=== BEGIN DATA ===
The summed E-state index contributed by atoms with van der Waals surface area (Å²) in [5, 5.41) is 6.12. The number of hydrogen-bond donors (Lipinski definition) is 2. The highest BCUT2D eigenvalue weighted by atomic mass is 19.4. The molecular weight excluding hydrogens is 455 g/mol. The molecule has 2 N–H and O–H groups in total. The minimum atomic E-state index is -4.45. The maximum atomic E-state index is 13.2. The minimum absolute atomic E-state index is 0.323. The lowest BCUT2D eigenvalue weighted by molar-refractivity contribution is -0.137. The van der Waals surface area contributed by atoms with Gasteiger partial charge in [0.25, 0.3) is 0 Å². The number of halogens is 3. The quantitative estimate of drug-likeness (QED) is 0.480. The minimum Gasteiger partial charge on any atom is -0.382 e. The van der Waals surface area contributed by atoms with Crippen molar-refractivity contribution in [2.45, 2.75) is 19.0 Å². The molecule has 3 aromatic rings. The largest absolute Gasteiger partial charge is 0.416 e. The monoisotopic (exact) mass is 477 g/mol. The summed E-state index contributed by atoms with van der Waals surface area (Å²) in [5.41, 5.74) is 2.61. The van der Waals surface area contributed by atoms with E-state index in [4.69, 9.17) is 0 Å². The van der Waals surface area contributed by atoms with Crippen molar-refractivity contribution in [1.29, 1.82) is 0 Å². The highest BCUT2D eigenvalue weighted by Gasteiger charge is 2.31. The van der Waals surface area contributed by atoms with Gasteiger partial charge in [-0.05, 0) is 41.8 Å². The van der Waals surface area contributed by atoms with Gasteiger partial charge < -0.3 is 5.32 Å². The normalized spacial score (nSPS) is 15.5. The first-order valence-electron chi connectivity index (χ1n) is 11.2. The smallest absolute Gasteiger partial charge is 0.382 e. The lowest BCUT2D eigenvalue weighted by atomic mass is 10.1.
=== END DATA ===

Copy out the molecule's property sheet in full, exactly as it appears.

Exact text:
The summed E-state index contributed by atoms with van der Waals surface area (Å²) in [5, 5.41) is 6.12. The number of hydrogen-bond donors (Lipinski definition) is 2. The highest BCUT2D eigenvalue weighted by atomic mass is 19.4. The molecular weight excluding hydrogens is 455 g/mol. The molecule has 2 N–H and O–H groups in total. The minimum atomic E-state index is -4.45. The maximum atomic E-state index is 13.2. The minimum absolute atomic E-state index is 0.323. The lowest BCUT2D eigenvalue weighted by molar-refractivity contribution is -0.137. The van der Waals surface area contributed by atoms with Gasteiger partial charge in [0.25, 0.3) is 0 Å². The number of halogens is 3. The quantitative estimate of drug-likeness (QED) is 0.480. The minimum Gasteiger partial charge on any atom is -0.382 e. The van der Waals surface area contributed by atoms with Crippen molar-refractivity contribution in [2.45, 2.75) is 19.0 Å². The molecule has 3 aromatic rings. The largest absolute Gasteiger partial charge is 0.416 e. The monoisotopic (exact) mass is 477 g/mol. The summed E-state index contributed by atoms with van der Waals surface area (Å²) in [5.41, 5.74) is 2.61. The van der Waals surface area contributed by atoms with E-state index in [4.69, 9.17) is 0 Å². The van der Waals surface area contributed by atoms with Crippen molar-refractivity contribution in [1.29, 1.82) is 0 Å². The highest BCUT2D eigenvalue weighted by Gasteiger charge is 2.31. The van der Waals surface area contributed by atoms with Gasteiger partial charge in [-0.05, 0) is 41.8 Å². The van der Waals surface area contributed by atoms with Gasteiger partial charge < -0.3 is 5.32 Å². The normalized spacial score (nSPS) is 15.5. The first-order valence-electron chi connectivity index (χ1n) is 11.2. The smallest absolute Gasteiger partial charge is 0.382 e. The lowest BCUT2D eigenvalue weighted by atomic mass is 10.1.